5 Peace of Mind Resources (Tools) for Family Caregivers
Caring for a senior is not so simple, especially for the families who decide to take care of their loved ones by themselves. Although it gives you confidence that your relative is well taken care of, it can have a toll on your own life. Many people can't afford to leave their jobs to be a full-time caregiver and are forced to have a double-shift work. Managing personal time and the senior's care can be extremely stressful and cause anxiety.
Caregivers should have all the help they can. Friends and family can always offer reliable and emotional support, but some additional tools that can provide assistance daily. If you are a caregiver, don't try to do it all by yourself. A considerable amount of responsibilities can leave you feeling overwhelmed and not capable of performing so well on your own job and life.
- Home automation and digital monitors
Some voice technologies can help your senior at home. They will probably not be interested in downloading apps and so on, but you can configure assistants like Amazon Alexa and Google home for them. These assistants can facilitate your loved one to ask for a cab, call family members, set alarms and so on. Can be extremely helpful especially for those who suffer from movement restrictions. If the assistant is connected entirely to the home, they can even control thermostats and lighting levels, affording them an additional level of independence.
In addition, you can keep an eye on your relative with digital monitors, which allows you to check in real-time video and sound any room in the house. You can sync to your mobile and watch if everything is alright during your absence.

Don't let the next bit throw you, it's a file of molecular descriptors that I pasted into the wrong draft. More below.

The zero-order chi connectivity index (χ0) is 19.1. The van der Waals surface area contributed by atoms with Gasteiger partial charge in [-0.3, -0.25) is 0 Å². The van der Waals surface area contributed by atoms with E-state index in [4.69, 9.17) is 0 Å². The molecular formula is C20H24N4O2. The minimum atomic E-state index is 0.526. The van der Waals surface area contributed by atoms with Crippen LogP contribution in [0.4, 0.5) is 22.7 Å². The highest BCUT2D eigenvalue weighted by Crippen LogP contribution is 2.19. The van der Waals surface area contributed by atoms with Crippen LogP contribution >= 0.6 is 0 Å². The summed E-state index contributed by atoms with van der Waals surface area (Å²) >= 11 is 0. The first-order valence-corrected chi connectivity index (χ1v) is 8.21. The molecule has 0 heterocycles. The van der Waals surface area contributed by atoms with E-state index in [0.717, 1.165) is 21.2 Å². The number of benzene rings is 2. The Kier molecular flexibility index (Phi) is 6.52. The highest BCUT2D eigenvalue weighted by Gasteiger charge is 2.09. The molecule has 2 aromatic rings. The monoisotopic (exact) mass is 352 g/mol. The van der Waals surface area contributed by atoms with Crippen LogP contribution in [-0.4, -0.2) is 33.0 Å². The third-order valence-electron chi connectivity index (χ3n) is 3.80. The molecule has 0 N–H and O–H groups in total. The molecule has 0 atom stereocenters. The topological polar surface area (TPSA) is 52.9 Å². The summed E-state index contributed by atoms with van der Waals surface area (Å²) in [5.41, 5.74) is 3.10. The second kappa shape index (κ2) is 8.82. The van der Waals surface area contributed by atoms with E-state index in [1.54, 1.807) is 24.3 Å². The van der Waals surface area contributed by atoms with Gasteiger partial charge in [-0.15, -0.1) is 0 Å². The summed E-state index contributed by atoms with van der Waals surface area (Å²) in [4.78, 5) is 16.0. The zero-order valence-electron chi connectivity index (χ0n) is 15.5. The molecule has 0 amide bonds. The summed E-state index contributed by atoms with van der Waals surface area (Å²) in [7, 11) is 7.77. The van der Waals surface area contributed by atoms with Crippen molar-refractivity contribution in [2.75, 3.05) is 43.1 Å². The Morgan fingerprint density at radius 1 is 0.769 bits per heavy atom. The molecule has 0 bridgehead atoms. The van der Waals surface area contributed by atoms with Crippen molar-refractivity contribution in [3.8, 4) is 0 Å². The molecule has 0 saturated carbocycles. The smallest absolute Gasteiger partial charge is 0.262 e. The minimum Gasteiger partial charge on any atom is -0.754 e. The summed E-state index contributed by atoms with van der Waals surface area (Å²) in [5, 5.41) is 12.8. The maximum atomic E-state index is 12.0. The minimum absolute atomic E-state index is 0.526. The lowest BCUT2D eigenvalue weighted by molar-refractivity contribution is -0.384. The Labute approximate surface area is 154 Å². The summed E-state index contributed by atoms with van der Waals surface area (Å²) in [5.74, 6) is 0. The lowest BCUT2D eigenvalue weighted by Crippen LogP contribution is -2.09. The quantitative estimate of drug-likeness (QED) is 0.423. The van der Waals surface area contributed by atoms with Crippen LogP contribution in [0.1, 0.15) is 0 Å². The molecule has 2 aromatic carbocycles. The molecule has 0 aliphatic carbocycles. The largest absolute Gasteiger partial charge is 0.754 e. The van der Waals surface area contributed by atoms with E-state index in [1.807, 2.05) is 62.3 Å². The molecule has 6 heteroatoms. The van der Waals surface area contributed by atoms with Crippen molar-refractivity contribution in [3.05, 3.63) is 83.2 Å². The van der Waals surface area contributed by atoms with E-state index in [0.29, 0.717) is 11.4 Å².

- Medication reminders
As you get older, chances are your number of medications will increase. If that's the case of your loved one, having a medication reminder at home can provide assistance for the patient and yourself. Knowing you can rely on an extra reminding help can give you a huge sigh of relief. Also, it's beneficial for seniors who still can sort most of their things alone. It will provide them with the confidence to lead their lives more independently.
- Medical alert systems
Emergencies can happen, such as falls, and you will want your loved one to get help as fast as possible. Medical alert systems can come in various formats and features, allowing the person in need to request assistance with only the press of a button. Some advanced systems can even detect the fall and call automatically first responders. This is a vital tool if your senior is leading an independent life.
Medical alert systems can be found from $19.95. Bay Alarm Medical, LifeFone and Philips Lifeline are some of the of best-reviewed products on the market.
Also, if your senior has problems with wandering around, a GPS tracker can assist in locating the person easier and faster. From mobile apps to SOS buttons, you can assure your patient will not be lost for long.
- Medical devices kits
Having a senior at home with debilitated health can be extremely stressful. It helps to ease your mind if you know everything is under control. Have at hand essential medical tools such as blood pressure monitors, pulse oximeter, thermometers, and nebulizer if your loved one suffers from asthma. This will give you peace of mind, assisting you in taking calmer decisions and eventually call a doctor if needed.
- Fall mats
Elderly people have more chances to fall, especially if they suffer from significant cognitive impairment. A fall mat can be placed on the most dangerous areas, such close to chairs and bed, softening incidents. Fall mats with sensors also alert caregivers of any fall. As additional security consider installing safety equipment like grab bars, handrails, and mobility aids to assist in preventing falls.
In conclusion, family caregivers are at risk for several health issues. Heart diseases, depression, anxiety, stress are some of the complications that might arise. You need to put your health first and get help as much as you can. From technological tools to friends and support groups, you know you can have allies that will keep you on your feet and feeling healthy and less stressed.
NOTE: Our guest blogger for this article, Annabelle, is a primary caregiver for her mother with dementia, and professional seamstress. When not working, she’s spending time with her family or putting pen to paper for her own personal pursuits. Annabelle is passionate about dementia care and accessing the best caregiving resources.